Head Of Roman Emperor Augustus 3D Scannunus-world.com
This is a 3D scan of the head of Augustus in the Vatican. I edited it for 3D printing by making it solid, orienting and scaling it and cutting flat planes with MeshMixer (http://www.meshmixer.com ).I found the scan here: http://www.123dapp.com/catch/Head-of-Augustus/2276034 Head Of Roman Emperor Augustus 3D Scan  by 3DWP  is licensed under the Attribution - Non-Commercial - Share Alike  license. http://www.meshmixer.com http://www.123dapp.com/catch/Head-of-Augustus/2276034 https://www.thingiverse.com/thing:759096 http://www.thingiverse.com/3DWP http://creativecommons.org/licenses/by-nc-sa/3.0/
Easter Island Headnunus-world.com
These mysterious monoliths can be found on Easter Island. Prints in 20 minutes.Easter Island Head  by MicrosoftStore  is licensed under the Creative Commons - Attribution  license. http://www.thingiverse.com/thing:486339 http://www.thingiverse.com/MicrosoftStore http://creativecommons.org/licenses/by/3.0/
Speed Art Modeling 3D – Angelina Jolie - OBJ,STL,Rhino - 3D CAD model - GrabCADgrabcad.com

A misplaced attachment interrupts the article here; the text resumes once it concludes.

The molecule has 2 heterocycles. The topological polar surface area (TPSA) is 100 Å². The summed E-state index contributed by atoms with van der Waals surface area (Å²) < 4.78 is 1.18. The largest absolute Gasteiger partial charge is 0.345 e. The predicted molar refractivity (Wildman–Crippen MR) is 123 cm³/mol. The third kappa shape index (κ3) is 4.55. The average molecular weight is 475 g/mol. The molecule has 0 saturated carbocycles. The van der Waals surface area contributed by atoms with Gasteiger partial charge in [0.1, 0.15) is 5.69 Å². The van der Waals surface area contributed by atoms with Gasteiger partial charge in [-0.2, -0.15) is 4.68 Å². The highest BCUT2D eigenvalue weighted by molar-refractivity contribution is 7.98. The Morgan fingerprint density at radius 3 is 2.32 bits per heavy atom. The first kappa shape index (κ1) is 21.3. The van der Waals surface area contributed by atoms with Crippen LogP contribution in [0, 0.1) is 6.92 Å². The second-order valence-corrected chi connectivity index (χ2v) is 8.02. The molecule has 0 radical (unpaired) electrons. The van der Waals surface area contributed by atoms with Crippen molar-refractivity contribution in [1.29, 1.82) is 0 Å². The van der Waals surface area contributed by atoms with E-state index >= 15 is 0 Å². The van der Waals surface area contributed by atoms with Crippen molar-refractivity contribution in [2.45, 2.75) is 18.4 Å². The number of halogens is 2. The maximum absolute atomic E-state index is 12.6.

www.faktory.it SPEED ART, MODELING 3D FACE LOOK LIKE ANGELINA JOLIEPart 1, modeling a face whit "SCULPITRIS" free 3D software from Pixologic.Next Step: Speed Art Part 2, Model 3D Women Tree!Follow us on You Tube channel: https://www.youtube.com/channel/UC3VRSSlL9ZxFfa0cWVMFWIA www.faktory.it . http://www.faktory.it https://www.youtube.com/channel/UC3VRSSlL9ZxFfa0cWVMFWIA http://www.faktory.it
This is my head bust. The model was created using 123D Catch and Z brush then printed in Multicolor material.Here's a video turntable: https://www.youtube.com/watch?v=XSvDKsIJb0M&list=... and an article where I give a brief overview of the process...http://i.materialise.com/blog/entry/creating-a-hea...  https://www.youtube.com/watch?v=XSvDKsIJb0M&list=UUSLnNJ1Kh5QAEVJ0In9-afA http://i.materialise.com/blog/entry/creating-a-head-bust-with-autodesks-123d-catch-and-zbrush
Male head at The Sainsbury Centre For Visual Arts, UEA, Norwichmyminifactory.com
This object is part of "Scan The World". Scan the World is a non-profit initiative introduced by MyMiniFactory, through which we are creating a digital archive of fully 3D printable sculptures, artworks and landmarks from across the globe for the public to access for free. Scan the World is an open source, community effort, if you have interesting items around you and would like to contribute, email email@example.com  to find out how you can help. mailto:firstname.lastname@example.org